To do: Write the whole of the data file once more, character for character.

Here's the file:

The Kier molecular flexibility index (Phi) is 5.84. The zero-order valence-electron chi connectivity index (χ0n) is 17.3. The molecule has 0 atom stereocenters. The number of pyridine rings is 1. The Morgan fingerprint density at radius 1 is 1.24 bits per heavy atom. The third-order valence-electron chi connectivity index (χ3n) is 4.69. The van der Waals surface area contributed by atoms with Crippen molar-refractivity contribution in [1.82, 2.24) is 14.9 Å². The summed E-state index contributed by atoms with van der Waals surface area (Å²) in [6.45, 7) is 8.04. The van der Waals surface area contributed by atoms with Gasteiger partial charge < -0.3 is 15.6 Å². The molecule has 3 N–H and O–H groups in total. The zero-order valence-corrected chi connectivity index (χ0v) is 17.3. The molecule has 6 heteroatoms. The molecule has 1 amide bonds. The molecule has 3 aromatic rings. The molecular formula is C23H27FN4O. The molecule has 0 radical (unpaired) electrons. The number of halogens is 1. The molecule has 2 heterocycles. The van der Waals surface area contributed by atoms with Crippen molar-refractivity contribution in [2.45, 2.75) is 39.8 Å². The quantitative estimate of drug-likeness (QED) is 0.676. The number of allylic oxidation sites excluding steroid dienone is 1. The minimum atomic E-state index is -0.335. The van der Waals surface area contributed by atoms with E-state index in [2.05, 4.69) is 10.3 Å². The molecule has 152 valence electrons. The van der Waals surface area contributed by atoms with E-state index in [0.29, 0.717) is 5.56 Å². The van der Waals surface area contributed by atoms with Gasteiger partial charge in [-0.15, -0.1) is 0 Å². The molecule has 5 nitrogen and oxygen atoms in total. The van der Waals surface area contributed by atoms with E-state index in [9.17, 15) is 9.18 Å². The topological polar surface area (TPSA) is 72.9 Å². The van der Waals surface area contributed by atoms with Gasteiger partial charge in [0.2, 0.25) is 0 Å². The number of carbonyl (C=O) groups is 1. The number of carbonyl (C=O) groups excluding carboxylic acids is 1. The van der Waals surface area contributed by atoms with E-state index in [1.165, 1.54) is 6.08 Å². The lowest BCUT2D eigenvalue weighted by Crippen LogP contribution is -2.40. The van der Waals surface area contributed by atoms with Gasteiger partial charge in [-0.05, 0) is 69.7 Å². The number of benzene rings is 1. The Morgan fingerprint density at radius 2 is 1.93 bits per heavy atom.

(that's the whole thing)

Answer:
The Kier molecular flexibility index (Phi) is 5.84. The zero-order valence-electron chi connectivity index (χ0n) is 17.3. The molecule has 0 atom stereocenters. The number of pyridine rings is 1. The Morgan fingerprint density at radius 1 is 1.24 bits per heavy atom. The third-order valence-electron chi connectivity index (χ3n) is 4.69. The van der Waals surface area contributed by atoms with Crippen molar-refractivity contribution in [1.82, 2.24) is 14.9 Å². The summed E-state index contributed by atoms with van der Waals surface area (Å²) in [6.45, 7) is 8.04. The van der Waals surface area contributed by atoms with Gasteiger partial charge < -0.3 is 15.6 Å². The molecule has 3 N–H and O–H groups in total. The zero-order valence-corrected chi connectivity index (χ0v) is 17.3. The molecule has 6 heteroatoms. The molecule has 1 amide bonds. The molecule has 3 aromatic rings. The molecular formula is C23H27FN4O. The molecule has 0 radical (unpaired) electrons. The number of halogens is 1. The molecule has 2 heterocycles. The van der Waals surface area contributed by atoms with Crippen molar-refractivity contribution in [2.45, 2.75) is 39.8 Å². The quantitative estimate of drug-likeness (QED) is 0.676. The number of allylic oxidation sites excluding steroid dienone is 1. The minimum atomic E-state index is -0.335. The van der Waals surface area contributed by atoms with E-state index in [2.05, 4.69) is 10.3 Å². The molecule has 152 valence electrons. The van der Waals surface area contributed by atoms with E-state index in [0.29, 0.717) is 5.56 Å². The van der Waals surface area contributed by atoms with Gasteiger partial charge in [-0.15, -0.1) is 0 Å². The molecule has 5 nitrogen and oxygen atoms in total. The van der Waals surface area contributed by atoms with E-state index in [9.17, 15) is 9.18 Å². The topological polar surface area (TPSA) is 72.9 Å². The van der Waals surface area contributed by atoms with Gasteiger partial charge in [0.2, 0.25) is 0 Å². The number of carbonyl (C=O) groups is 1. The number of carbonyl (C=O) groups excluding carboxylic acids is 1. The van der Waals surface area contributed by atoms with E-state index in [1.165, 1.54) is 6.08 Å². The lowest BCUT2D eigenvalue weighted by Crippen LogP contribution is -2.40. The van der Waals surface area contributed by atoms with Gasteiger partial charge in [-0.05, 0) is 69.7 Å². The number of benzene rings is 1. The Morgan fingerprint density at radius 2 is 1.93 bits per heavy atom.